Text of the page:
417: Tell me about your relationships with coaches and players within the department.
L.M.: It’s funny because [when] it started out, I was like the sister to all the players. When I was a student, we would all hang out together.
417: Because you were their age.
L.M.: Right, exactly. And really and truly it was like having brothers, and it made dating really tough. Then as I’ve gotten older, and obviously the kids stay the same, I’ve taken more of a big sister—or like now it’s kind of like a mom—role. Some of my best friends are guys from those first couple teams at Coastal because we always hung out together. We were in classes together. But I’ve always kept in touch with them because I’ve always had that relationship where they can come in and they can talk to me about things maybe they couldn’t talk to their coaches about, or if they just needed somebody to listen. I think about, for example, our guys in the NFL. At Coastal, we had Josh Norman. Watching him on TV, I got teary-eyed because he used to be, like, that was my little brother when he was in school. His older brother played for us, and I was very close with his older brother. And then [Josh] came in, and he played for us. He was really like my little brother. He used to come in and sit in my office all the time, like almost every day, and talk to me about his girl problems. Watching him on TV, I was like, “That’s my little Josh!”
417: Missouri State as a program is trying to turn a corner after seasons that haven’t gone as well as it’d hoped. Where do you fit into that?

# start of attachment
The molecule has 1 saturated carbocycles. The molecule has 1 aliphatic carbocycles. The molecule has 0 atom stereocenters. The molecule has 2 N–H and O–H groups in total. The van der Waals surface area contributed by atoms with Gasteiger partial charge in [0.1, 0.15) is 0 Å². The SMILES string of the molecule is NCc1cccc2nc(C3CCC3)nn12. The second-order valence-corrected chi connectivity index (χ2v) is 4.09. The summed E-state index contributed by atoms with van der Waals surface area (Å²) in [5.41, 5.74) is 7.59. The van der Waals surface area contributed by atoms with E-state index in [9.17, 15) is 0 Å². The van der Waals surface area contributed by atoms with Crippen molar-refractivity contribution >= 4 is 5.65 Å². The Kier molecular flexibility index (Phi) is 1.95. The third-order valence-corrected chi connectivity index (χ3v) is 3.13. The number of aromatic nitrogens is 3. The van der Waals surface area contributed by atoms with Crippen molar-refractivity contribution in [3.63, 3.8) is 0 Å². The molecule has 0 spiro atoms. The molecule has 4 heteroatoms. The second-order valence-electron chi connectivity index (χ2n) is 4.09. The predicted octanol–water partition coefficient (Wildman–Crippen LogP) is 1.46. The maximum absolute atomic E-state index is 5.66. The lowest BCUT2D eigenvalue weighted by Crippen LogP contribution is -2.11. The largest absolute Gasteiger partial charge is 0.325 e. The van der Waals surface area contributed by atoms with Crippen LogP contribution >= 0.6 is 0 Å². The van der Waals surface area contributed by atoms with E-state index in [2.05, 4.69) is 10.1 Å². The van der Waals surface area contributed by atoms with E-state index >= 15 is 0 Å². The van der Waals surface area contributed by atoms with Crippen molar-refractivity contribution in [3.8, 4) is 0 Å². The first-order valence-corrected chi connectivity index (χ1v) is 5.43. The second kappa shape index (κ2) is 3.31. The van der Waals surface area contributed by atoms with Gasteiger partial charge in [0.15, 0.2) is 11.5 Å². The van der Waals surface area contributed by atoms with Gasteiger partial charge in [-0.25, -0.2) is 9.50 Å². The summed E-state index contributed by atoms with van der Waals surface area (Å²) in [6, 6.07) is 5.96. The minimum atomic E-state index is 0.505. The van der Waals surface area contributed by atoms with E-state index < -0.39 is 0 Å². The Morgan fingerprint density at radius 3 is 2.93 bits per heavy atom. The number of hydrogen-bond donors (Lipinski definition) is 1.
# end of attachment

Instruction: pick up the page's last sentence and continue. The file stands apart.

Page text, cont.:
L.M.: We do have a very young coaching staff. A lot of our coaches, they’ve played or they’ve been GAs; they’ve been around. But really and truly, some of our coaches, I’ve been around college football longer than they have. So I think my experience and my knowledge, I think that helps. My job really and truly is to make their lives easier. They should worry about coaching, they should worry about players, they should worry about getting done what they need to get done. Everything else should be on my shoulders.
417: How do you balance and handle communication and know when to speak up?
L.M.: Even though I’m kind of the new kid on the block, it’s very much a family atmosphere, so it’s very much just working with, not just your friends, but like your family. We go back and forth, like we joke with each other and whatnot, but it was really surprising to me to come in here because a lot of these coaches are self-sufficient.